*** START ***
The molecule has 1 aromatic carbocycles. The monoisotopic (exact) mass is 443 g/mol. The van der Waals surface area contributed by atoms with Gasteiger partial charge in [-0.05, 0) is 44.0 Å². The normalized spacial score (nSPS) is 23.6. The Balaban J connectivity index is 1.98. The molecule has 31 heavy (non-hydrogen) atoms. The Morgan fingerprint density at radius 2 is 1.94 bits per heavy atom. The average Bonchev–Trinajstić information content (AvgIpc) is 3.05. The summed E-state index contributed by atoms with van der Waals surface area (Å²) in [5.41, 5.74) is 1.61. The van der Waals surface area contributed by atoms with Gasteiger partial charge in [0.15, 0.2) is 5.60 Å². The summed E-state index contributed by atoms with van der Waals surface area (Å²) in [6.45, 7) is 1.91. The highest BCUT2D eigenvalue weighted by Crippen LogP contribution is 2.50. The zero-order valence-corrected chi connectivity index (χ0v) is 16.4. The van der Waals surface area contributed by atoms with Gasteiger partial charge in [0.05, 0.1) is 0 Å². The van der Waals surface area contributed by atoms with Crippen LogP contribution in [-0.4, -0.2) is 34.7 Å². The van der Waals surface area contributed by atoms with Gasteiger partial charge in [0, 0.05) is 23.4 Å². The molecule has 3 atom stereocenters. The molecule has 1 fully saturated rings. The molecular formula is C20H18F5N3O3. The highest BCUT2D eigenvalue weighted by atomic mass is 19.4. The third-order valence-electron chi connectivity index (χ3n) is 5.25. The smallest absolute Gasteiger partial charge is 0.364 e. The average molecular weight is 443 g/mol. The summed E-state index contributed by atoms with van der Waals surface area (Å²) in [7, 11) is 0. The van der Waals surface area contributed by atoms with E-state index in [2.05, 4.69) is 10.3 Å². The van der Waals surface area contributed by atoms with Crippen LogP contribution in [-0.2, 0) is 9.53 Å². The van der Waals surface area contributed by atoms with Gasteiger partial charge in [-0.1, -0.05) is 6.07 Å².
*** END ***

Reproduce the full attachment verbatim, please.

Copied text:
The molecule has 1 aromatic carbocycles. The monoisotopic (exact) mass is 443 g/mol. The van der Waals surface area contributed by atoms with Gasteiger partial charge in [-0.05, 0) is 44.0 Å². The normalized spacial score (nSPS) is 23.6. The Balaban J connectivity index is 1.98. The molecule has 31 heavy (non-hydrogen) atoms. The Morgan fingerprint density at radius 2 is 1.94 bits per heavy atom. The average Bonchev–Trinajstić information content (AvgIpc) is 3.05. The summed E-state index contributed by atoms with van der Waals surface area (Å²) in [5.41, 5.74) is 1.61. The van der Waals surface area contributed by atoms with Gasteiger partial charge in [0.15, 0.2) is 5.60 Å². The summed E-state index contributed by atoms with van der Waals surface area (Å²) in [6.45, 7) is 1.91. The highest BCUT2D eigenvalue weighted by Crippen LogP contribution is 2.50. The zero-order valence-corrected chi connectivity index (χ0v) is 16.4. The van der Waals surface area contributed by atoms with Gasteiger partial charge in [0.05, 0.1) is 0 Å². The van der Waals surface area contributed by atoms with Crippen LogP contribution in [-0.4, -0.2) is 34.7 Å². The van der Waals surface area contributed by atoms with Gasteiger partial charge in [0, 0.05) is 23.4 Å². The molecule has 3 atom stereocenters. The molecule has 1 fully saturated rings. The molecular formula is C20H18F5N3O3. The highest BCUT2D eigenvalue weighted by atomic mass is 19.4. The third-order valence-electron chi connectivity index (χ3n) is 5.25. The smallest absolute Gasteiger partial charge is 0.364 e. The average molecular weight is 443 g/mol. The summed E-state index contributed by atoms with van der Waals surface area (Å²) in [7, 11) is 0. The van der Waals surface area contributed by atoms with E-state index in [2.05, 4.69) is 10.3 Å². The van der Waals surface area contributed by atoms with Crippen LogP contribution in [-0.2, 0) is 9.53 Å². The van der Waals surface area contributed by atoms with Gasteiger partial charge in [-0.1, -0.05) is 6.07 Å².